You Don’t Need a ’59 Les Paul: Joe Bonamassa Explains How Guitar Tone Is in Your Fingers

While recently appearing in a new interview with Inside Blackbird, modern blues master Joe Bonamassa got into the secrets of his guitar tone. But although he’s one of the best-known guitar and guitar gear collectors, with an accent on vintage stuff, for Joe, things aren’t that simple. As he explained, the tone is, for the most part, dependent on who is using these guitars, amps, pedals, and other pieces of tone-shaping gear. Getting into the matter, Joe said (transcript via Guitar World):

“You don’t need a Dumble. You don’t need a ’59 Les Paul. Those do help in the search… But it’s not a prerequisite for success.”

Discussing this further, Joe argued that it all comes from a player’s sensibility, something that you hear in your head. Asked where he gets his sensibility, he replied:

“I would say it’s the two Erics, Clapton and Johnson, right in the middle of their sounds.”

Explaining further how this is more important than acquiring gear, he continued:

“You can give me anything, any of those amps, and I’ll sit there and I’ll turn the cabinets around, I’ll twist knobs until at least a semblance of what’s in here [points to head] comes out of there – and it’s any guitar, any amp.”

And according to what he says, the next link in this chain is in your picking hand. That’s where the tone that you heard in your head is manifested when you hit the strings. Joe added:

“If you have a really nice, thick tone, there is a weight on the instrument, there is a weight on the strings that feels really nice and you can really get into it. And you can vary the attack. You can vary the attack on the right hand where it blooms a little bit more, or you can turn it into a weapon where it’s real bright.”

Joe Bonamassa - "Questions and Answers" (Live) - Tales of Time

And, the most interesting part — Joe argues that whenever someone else plays through his rig, they sound completely different compared to him:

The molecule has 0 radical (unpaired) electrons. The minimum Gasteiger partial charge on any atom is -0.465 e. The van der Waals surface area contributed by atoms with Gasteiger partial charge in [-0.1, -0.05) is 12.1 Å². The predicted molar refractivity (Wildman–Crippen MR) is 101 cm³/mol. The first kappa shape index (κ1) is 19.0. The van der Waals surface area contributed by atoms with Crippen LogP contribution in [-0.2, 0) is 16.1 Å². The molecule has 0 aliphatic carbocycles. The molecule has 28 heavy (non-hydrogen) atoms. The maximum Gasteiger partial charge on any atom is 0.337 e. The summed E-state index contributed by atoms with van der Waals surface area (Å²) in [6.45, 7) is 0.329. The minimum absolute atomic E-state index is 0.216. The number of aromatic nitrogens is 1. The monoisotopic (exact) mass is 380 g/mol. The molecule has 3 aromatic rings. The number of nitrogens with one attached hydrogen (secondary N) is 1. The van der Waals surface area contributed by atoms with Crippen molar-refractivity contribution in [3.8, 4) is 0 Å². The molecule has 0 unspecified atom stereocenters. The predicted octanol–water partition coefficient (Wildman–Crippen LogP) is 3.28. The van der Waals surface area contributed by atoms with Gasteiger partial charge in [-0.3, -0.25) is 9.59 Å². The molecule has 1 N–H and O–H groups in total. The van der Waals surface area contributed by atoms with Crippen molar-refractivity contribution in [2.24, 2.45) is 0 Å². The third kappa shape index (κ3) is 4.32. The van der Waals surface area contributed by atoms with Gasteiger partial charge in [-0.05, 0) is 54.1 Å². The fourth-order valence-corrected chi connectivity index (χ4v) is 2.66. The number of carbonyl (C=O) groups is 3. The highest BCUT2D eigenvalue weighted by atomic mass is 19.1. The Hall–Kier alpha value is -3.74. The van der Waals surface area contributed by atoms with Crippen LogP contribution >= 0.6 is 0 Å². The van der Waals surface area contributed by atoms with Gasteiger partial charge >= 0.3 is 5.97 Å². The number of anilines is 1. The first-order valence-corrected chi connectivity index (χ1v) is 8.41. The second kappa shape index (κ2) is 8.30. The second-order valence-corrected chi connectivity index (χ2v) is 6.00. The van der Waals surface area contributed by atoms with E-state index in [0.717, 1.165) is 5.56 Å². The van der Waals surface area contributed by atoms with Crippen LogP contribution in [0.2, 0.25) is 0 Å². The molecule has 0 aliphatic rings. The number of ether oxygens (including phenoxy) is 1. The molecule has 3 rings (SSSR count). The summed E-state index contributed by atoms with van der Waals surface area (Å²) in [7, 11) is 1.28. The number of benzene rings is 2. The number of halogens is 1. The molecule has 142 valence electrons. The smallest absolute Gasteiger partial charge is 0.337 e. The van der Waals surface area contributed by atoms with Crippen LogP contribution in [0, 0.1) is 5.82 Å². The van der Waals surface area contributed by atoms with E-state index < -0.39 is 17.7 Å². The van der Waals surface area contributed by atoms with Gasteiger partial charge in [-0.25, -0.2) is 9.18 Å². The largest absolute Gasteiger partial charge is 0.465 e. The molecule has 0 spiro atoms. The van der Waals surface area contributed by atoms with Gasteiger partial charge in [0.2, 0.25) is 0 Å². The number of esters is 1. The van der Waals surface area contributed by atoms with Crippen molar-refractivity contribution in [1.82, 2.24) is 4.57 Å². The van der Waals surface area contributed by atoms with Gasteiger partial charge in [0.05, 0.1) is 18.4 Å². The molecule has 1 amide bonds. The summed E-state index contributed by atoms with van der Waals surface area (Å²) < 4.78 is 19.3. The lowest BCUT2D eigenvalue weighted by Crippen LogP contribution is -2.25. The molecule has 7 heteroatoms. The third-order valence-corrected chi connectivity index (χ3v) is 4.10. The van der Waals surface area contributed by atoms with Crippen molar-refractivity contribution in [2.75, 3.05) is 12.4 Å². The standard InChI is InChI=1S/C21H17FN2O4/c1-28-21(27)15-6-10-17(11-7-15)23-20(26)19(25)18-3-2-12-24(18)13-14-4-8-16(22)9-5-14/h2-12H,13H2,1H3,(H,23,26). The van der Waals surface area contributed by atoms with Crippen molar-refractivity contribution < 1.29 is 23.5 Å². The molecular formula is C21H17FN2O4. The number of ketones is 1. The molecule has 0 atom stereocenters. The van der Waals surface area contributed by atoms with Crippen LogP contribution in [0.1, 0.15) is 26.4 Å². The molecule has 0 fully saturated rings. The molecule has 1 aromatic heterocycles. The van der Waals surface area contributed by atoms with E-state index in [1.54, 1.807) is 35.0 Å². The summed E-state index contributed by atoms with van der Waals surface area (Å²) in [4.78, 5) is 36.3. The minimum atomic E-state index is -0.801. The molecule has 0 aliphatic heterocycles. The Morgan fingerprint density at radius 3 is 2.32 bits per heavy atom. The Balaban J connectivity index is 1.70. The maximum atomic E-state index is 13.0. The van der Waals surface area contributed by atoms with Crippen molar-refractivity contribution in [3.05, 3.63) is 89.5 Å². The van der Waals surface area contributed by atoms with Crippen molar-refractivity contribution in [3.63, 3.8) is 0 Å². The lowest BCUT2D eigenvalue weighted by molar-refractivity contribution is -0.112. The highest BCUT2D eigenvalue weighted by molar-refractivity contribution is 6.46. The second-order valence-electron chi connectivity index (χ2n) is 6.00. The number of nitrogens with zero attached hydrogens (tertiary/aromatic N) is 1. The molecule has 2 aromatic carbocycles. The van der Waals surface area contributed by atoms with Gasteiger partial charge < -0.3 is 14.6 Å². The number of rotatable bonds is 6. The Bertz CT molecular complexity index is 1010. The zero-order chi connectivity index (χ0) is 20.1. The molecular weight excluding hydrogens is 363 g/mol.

“That’s the thing, when I hear other people playing my rig it is way brighter than when I play it, so that’s just the tactility of the instrument, and these [fingers].”

For the end of this discussion, Joe offered an important piece of advice. When you’re playing, you need to have a bigger picture in mind. In other word, your tone isn’t good if your audience doesn’t like it. He said:

“There are certain guitar sounds you can only listen to for three minutes and you’re like, ‘Okay, I’m fatigued, and I need a martini.”

Joe Bonamassa Official - "Just Got Paid" - Tour de Force: Royal Albert Hall

In an interview from a couple of months ago, Bonamassa reflected on a guitar pedal that he can’t go without. Despite what some may think due to Joe’s previous statements, yes, he uses pedals. And, in his experience, it’s the good old Tube Screamer. He said:

“My most-used pedal over the years has been the Ibanez Tube Screamer in both the TS9 and TS808 configurations.”

“Historically, I have been in very different musical situations requiring different amounts of gain structure. A ‘green box’ is usable in almost any situation with almost any amp. It gives you a nice step up in the midrange frequencies (around 800Hz) that is useful for not only soloing but for power chords and big rhythms.”

Joe Bonamassa's "Boomer" Pedalboard

As he further adds, no other version of the Tube Screamer, like those “boutique” ones, cannot replace the originals. Joe said:

“There have been many versions of the Tube Screamer, and many boutique [Tube Screamer] copies have been made over the years. But for my $80 you can’t beat a reissue Ibanez TS808 to create a great sound with both Fender and Gibson electric guitars.”

Well, it’s not exactly $80 unless it’s used. But we still get what he’s trying to say.

Joe Bonamassa Official - "I'll Play The Blues For You" - Live At The Greek Theatre

In another interview, conducted in 2022, Bonamassa also expressed his dissatisfaction with the state of music today, pointing out how everything tends to sound so “overprocessed.” He said:

“The music-consuming society has been fed this overprocessed Pro Tools music. You want to go out and hear music and know that the singers actually sing and what you’re hearing is live. Yeah, because, who cares if there’s mistakes? That’s the best part. I’m gonna make a mistake in like, five hours, probably right off the bat. I think the bands like Rival Sons represent that new generation of bands that are just going, ‘Hey, we’re just gonna plug in and go.’”

Photo: Dmileson (Joe Bonamassa – Radio City Music Hall Jan 2014)

  • David Slavkovic

    David always planned for music to be nothing more than a hobby. However, after a short career as an agricultural engineer he ended up news editor at KillerGuitarRigs, senior editor at, as well as a freelance contributor to online magazines such as GuitaristNextdoor and brands like Sam Ash.